That would have been fine and dandy, if not for these comments by the author:
This product is not a safe alternative to cigarettes. This product can cause mouth cancer This product can cause gum disease and tooth loss....and
The implication here is that you can dance the night away with Snus in your mouth and never have to go out for a cigarette and miss you favorite song.
I couldn't help but comment and surprisingly, my comment was accepted for once:
And WHY that is a bad thing? If they are using snus (which is scientifically shown to be up to 98% less dangerous than smoking tobacco) instead of smoking, wouldn't that be better for the smoker's health? Especially if they would already be smoking?
I understand you want everyone to avoid tobacco products completely, but that isn't going to happen. If offered the choice between deadly tobacco smoke and the far safer smokeless tobacco products, why lie to them and tell them smokeless products are just as bad? All you are doing is (encouraging) the use of a far deadlier product, because people will think they may as well keep smoking.
Granted, we don't want kids to start using tobacco products, but by misrepresenting the comparative safety of smokeless alternatives, you are exposing actual smokers to far greater risks.
The author's reply:
The studies of which you refer are in reference to Swedish Snus, a product which is entirely unlike American made Snus. Moreover public health has a duty and responsibility to "do no harm." The ethics which guide the profession do not promote "doing less harm."
Thanks for your comment.
And my comment back (we'll see if it gets posted):
No offense, Erich, but baloney.
If that were the case, public health wouldn't advise people to use low-fat and sugar-free foods - they'd be telling them not to eat it at all. People would be told not to drive at all, because seatbelts would only "do less harm" and aren't 100% safe.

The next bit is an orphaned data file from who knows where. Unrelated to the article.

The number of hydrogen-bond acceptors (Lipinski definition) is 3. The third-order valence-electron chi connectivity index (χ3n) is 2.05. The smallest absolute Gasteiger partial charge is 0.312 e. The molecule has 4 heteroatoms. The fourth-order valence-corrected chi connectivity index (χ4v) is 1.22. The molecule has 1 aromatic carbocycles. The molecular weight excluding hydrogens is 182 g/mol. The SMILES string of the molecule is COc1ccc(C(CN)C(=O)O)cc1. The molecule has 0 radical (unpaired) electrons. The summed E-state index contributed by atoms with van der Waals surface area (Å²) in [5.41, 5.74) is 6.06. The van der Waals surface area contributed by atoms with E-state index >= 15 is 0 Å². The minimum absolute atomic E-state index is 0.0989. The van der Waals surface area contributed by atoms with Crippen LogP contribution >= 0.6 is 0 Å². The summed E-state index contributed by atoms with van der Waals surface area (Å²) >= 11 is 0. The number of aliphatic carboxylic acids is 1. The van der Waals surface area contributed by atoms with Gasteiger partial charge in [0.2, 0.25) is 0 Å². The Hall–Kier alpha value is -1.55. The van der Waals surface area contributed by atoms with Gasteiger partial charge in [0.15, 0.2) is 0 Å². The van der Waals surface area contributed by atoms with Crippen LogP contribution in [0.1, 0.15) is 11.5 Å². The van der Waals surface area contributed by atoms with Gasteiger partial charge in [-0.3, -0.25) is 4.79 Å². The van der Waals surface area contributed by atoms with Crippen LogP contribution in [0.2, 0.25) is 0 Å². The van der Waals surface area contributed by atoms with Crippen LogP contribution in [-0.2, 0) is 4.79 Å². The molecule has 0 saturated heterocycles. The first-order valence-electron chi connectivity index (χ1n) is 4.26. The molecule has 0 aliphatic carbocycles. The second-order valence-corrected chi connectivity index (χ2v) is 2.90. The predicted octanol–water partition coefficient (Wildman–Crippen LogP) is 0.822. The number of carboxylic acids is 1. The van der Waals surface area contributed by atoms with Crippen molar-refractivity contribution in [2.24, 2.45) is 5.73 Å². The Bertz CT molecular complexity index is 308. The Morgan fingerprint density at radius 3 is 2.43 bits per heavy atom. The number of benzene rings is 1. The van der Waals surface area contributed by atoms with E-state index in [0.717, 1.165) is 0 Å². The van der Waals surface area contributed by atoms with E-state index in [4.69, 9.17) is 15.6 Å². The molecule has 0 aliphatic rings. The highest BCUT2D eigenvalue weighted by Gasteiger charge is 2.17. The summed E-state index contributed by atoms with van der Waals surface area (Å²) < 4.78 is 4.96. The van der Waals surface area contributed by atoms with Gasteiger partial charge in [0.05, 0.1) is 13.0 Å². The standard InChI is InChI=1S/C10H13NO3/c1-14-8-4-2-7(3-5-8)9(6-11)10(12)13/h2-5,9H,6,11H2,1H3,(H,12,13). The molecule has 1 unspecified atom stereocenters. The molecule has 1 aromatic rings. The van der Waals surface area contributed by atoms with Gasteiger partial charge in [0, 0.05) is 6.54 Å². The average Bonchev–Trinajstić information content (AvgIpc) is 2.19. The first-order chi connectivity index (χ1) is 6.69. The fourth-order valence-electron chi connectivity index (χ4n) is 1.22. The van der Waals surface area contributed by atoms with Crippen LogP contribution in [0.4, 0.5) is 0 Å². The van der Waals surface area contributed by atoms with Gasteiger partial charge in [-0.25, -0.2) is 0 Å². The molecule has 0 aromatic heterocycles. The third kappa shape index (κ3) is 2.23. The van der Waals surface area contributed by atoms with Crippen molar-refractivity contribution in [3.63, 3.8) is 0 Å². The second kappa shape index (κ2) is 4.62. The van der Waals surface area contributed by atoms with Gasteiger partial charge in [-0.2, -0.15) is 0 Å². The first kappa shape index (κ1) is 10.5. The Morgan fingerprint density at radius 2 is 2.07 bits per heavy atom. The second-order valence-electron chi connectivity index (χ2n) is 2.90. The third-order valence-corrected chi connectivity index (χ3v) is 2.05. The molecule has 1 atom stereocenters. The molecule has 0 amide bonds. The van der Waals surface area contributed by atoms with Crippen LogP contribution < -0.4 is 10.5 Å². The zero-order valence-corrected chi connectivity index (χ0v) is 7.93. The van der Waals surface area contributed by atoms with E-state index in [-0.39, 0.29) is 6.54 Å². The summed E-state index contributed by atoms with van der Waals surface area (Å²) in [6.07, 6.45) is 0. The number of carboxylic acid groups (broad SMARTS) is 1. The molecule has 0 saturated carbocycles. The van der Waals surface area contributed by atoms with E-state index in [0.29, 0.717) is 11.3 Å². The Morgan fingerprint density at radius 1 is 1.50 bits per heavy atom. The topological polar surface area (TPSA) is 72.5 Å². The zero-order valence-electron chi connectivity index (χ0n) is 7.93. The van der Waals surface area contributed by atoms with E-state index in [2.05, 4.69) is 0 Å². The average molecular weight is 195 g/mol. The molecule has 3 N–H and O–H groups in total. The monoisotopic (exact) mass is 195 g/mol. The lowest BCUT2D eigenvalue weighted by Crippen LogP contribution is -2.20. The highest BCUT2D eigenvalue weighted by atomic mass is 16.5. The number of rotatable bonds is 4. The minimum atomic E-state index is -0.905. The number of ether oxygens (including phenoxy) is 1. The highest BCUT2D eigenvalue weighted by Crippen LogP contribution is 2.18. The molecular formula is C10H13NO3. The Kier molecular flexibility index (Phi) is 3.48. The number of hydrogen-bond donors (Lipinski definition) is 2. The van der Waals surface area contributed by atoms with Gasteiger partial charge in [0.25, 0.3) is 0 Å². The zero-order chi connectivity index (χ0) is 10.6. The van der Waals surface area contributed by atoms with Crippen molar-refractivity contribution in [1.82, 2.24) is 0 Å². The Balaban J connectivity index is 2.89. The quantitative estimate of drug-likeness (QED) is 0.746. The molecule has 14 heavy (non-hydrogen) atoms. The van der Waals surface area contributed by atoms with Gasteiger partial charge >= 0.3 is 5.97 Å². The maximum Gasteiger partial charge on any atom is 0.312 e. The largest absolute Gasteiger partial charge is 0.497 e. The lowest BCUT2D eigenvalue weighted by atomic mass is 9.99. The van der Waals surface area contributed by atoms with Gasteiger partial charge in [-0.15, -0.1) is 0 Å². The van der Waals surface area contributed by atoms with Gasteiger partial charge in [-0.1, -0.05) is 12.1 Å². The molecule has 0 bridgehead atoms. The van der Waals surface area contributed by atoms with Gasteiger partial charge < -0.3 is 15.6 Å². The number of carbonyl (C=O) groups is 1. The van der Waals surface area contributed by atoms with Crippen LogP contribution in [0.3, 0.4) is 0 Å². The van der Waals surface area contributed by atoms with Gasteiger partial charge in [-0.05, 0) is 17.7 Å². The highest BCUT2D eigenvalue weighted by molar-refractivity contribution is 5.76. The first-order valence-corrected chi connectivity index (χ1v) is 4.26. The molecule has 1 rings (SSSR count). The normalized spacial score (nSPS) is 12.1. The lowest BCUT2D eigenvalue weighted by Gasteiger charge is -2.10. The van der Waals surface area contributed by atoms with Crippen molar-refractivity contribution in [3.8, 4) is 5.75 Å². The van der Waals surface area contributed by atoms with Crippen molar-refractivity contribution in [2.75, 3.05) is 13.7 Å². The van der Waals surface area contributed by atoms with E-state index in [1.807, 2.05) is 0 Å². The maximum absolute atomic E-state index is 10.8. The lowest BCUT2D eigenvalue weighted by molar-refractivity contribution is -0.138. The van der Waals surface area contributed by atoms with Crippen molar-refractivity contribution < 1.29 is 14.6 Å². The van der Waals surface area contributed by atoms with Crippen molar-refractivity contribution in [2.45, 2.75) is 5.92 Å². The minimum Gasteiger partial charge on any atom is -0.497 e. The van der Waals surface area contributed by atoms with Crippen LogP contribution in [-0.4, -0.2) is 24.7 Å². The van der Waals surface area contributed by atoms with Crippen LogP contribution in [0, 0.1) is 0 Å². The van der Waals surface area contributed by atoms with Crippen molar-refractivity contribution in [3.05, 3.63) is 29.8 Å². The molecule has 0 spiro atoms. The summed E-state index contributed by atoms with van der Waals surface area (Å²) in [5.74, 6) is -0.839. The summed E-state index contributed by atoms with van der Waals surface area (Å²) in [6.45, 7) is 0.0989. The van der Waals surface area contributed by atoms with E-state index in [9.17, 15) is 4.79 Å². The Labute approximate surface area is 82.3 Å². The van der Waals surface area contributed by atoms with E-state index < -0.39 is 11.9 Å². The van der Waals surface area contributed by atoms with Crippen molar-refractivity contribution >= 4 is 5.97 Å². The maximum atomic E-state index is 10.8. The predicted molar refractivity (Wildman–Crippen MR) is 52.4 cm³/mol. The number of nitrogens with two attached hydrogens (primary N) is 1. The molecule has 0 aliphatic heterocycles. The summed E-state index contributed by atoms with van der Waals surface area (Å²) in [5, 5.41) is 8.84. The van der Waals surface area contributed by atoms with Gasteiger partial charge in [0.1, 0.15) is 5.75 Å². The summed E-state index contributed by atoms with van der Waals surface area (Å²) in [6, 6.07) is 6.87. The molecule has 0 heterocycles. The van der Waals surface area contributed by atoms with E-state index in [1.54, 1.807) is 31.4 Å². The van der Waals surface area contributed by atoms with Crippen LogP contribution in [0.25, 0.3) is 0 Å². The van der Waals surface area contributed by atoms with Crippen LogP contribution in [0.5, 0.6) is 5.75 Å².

Reduced harm/risk has been around for years in foods and other public health and safety, why not tobacco?
To tell people to just keep smoking, because smokeless tobacco isn't 100% safe make no sense. I know you want people to quit altogether, but that isn't what is happening with over 20% of the U.S. population who still smoke. By making smokers believe that smokeless alternatives are no safer than smoking, they will just keep smoking, while they could have been breaking their habit of smoking and reducing their health risks.
I'm not talking about encouraging non-smokers to use smokeless tobacco - that'd be irresponsible.
I'm talking about COMMITTED SMOKERS, who are already pumping 4,000 toxic chemicals and 60 carcinogens into their bodies and can't or won't quit. If they won't quit smoking, can you really argue that it isn't the duty of public health officials to alert them to the fact that smokeless products lack up to 98% of those chemicals and carcinogens found in tobacco smoke? (And we know it's the SMOKE, otherwise indoor bans would include smokeless tobacco. Or is this "TobaccoFree Wisconsin" now?)
How is that any different from telling someone to use low-fat products, which aren't as good as abstaining altogether, but at least LESS detrimental to their health?
Not informing smokers that many smokeless tobacco products are up to 98% safer than smoking is like telling a morbidly obese person that they may as well eat Ben and Jerry's, because low-fat yogurt still has "some fat."
I guess it's pretty much self-explanatory. These smokefree "public health" groups are no longer about real public health or even about the "smoke." They are about tobacco abstinence - PERIOD. And it doesn't matter who gets hurt in their rush to force that ideal. How many smokers will die because these groups refused to "do less harm?"
The argument against encouraging committed smokers to switch to reduced harm products, because they can't encourage "doing less harm," holds no water. Seatbelts, helmets, low-fat and reduced calorie foods - are all products meant to do "less harm" to or reduce harm for the user. Doctors regularly prescribe treatments that are risky or dangerous in the hope to save a patient's life. If it were not for the use of deadly chemicals, which make the patient extremely ill and could kill them, many cancer patients would not be survivors today.
So don't try to tell me that public health cannot reconcile itself with "doing less harm."